Great tips for Urban Farming and love your future dream, too. I have no doubt you will make that happen and can't wait to hear all about it when you do! Happy Tuesday now, Bill!

    • billybuc profile image
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      Bill Holland 2 years ago from Olympia, WA

      Happy Tuesday indeed, Janine. A hot one here...good day to stay by the fan and write. Thank you dear friend.

    • DeborahNeyens profile image

      Deborah Neyens 2 years ago from Iowa

      Thanks for the tour around your urban farm. Excited for you about your plans for a real farm someday!

    • Lady Guinevere profile image

      Debra Allen 2 years ago from West By God

      This is great. I sure wish that we didn't have an HOA here in these woods. I would have chickens, and goats on my property. You cannot go wrong with them. Oh and Rabbits too! All their droppings can be used as fertilizer for vegetables and other crops. I can't wait until you get your farm and share your pictures.

    • billybuc profile image
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      Bill Holland 2 years ago from Olympia, WA

      Thanks Deb....so are we. :)

    • billybuc profile image
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      Bill Holland 2 years ago from Olympia, WA

      Debra, thanks for reminding me about rabbits...yes indeed, I need rabbits. :)

    • bravewarrior profile image

      Shauna L Bowling 2 years ago from Central Florida

      Wow, you have so many edibles on your property. At lunchtime all you need to do is step out your studio door and take a walk around your property sampling all the delicious treats! I find it interesting that birds have planted fennel for you. I also love the tip about leaving the weeds in place for the slugs to munch on. Great tip and great hub. You've really done a lot in what - a year's time? Awesome!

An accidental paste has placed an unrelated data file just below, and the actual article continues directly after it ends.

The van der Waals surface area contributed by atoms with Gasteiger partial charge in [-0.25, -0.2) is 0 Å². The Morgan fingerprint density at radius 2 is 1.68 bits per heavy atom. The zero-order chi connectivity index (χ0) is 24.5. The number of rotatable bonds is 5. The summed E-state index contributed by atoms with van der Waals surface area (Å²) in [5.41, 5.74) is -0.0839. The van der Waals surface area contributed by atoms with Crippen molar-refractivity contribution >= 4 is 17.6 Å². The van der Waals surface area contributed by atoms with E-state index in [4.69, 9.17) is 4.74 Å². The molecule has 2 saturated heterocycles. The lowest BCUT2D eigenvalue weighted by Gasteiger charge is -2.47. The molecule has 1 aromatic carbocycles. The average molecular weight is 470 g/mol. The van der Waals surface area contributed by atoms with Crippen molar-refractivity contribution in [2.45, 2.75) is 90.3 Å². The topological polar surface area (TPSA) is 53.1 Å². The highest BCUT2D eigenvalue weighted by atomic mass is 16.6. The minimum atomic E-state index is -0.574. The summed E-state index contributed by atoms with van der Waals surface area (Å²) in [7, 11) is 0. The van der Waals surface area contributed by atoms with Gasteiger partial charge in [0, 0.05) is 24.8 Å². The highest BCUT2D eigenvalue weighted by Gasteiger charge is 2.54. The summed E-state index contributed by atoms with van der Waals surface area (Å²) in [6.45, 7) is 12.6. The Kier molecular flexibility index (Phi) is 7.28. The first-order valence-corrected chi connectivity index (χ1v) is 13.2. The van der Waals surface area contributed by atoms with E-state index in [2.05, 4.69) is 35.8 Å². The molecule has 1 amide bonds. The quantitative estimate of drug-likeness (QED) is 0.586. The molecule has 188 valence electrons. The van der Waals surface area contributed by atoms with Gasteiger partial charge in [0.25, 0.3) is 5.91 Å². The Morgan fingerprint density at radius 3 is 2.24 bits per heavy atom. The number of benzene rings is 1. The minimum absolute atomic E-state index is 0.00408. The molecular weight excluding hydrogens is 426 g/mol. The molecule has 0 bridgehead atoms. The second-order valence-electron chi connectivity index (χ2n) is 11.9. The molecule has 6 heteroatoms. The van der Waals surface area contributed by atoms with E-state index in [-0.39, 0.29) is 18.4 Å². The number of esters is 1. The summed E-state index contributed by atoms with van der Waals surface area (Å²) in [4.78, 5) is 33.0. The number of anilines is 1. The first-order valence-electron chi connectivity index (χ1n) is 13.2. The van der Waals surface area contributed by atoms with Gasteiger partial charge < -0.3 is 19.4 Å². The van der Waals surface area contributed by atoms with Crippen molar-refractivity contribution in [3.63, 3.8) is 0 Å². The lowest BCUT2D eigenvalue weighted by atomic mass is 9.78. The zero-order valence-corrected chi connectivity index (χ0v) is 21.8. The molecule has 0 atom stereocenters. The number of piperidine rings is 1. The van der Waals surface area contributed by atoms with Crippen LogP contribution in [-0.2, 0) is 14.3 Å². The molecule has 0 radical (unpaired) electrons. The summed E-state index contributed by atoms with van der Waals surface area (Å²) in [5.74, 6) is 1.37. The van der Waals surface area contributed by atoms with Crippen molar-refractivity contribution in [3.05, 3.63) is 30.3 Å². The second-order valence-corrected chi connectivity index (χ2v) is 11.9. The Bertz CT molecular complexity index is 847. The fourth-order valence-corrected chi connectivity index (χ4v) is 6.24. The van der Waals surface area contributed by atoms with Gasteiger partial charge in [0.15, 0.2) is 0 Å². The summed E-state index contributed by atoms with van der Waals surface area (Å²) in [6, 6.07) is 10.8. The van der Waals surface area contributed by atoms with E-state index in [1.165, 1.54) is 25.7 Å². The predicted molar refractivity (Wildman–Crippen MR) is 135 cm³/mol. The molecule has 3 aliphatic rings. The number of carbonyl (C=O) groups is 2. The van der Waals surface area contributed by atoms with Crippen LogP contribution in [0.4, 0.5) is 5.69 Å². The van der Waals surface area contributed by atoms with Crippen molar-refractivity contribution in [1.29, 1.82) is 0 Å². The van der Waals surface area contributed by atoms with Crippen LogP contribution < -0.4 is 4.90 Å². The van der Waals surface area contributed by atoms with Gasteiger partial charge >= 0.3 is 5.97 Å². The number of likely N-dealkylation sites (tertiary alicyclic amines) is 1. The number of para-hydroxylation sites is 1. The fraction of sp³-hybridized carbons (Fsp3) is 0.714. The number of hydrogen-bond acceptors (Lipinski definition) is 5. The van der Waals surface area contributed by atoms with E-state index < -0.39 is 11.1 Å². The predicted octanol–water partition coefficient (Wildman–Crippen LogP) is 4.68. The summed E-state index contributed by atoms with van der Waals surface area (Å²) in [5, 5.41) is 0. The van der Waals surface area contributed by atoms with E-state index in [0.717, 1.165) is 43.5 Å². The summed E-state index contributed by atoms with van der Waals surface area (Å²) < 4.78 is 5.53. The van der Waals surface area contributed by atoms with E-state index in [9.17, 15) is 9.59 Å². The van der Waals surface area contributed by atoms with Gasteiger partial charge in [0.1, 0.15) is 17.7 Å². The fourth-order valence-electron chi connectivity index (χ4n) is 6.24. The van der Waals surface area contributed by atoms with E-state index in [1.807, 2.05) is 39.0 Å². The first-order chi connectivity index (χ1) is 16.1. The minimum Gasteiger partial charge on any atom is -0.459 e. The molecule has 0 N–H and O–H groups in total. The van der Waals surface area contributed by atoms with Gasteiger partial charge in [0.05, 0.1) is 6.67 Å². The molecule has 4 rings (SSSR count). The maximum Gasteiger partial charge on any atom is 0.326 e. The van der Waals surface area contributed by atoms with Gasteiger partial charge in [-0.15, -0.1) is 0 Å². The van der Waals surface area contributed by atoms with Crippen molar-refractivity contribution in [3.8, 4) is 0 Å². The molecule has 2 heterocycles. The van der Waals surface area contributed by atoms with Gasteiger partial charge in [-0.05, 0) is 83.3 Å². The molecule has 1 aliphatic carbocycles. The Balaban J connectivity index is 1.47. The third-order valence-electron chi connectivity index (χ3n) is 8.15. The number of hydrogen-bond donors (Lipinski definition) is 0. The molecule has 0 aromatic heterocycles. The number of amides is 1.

• crazyhorsesghost profile image

      Thomas Byers 2 years ago from East Coast , United States

      Great Hub billybuc with a lot of great information. I'm doing something similar and I have two large free range rabbit pens where they live, breed, and raise. Rabbit is really delicious especially if you harvest them young so they can be just fried and then put in gravy. So delicious. So yes add rabbits. Shared and voted up.

    • profile image

      dragonflycolor 2 years ago

      I'm happy to report, that I have jalapenos growing, basil, pumpkins, and a few flowers peppered about the lawn. Nothing has yet died! Next year, I should have raspberries and grapes. Hurray!

    • phdast7 profile image

      Theresa Ast 2 years ago from Atlanta, Georgia

      Your articles are so encouraging and practical and sensible (what we should all be about)!! My tomato and pepper plants are doing beautifully. Plan to start adding my tomatoes to salads any day now. :) Blessings. Theresa

    • billybuc profile image
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      Bill Holland 2 years ago from Olympia, WA

      Sha, this is actually our third year with the garden....we have one more year to get it where we want it. This winter we will plant winter wheat to help the ground recover while dormant....I just love this stuff. :)

    • billybuc profile image
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      Bill Holland 2 years ago from Olympia, WA

      crazyhorsesghost, thanks for the tip. I actually raised rabbits for a couple years a long time ago, so I definitely need to get back in that...thanks again.

    • billybuc profile image
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      Bill Holland 2 years ago from Olympia, WA

      Hooray for sure, Mari....hey, did you get my book? Your name is in there. :) Thanks for letting me borrow it.

    • billybuc profile image
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      Bill Holland 2 years ago from Olympia, WA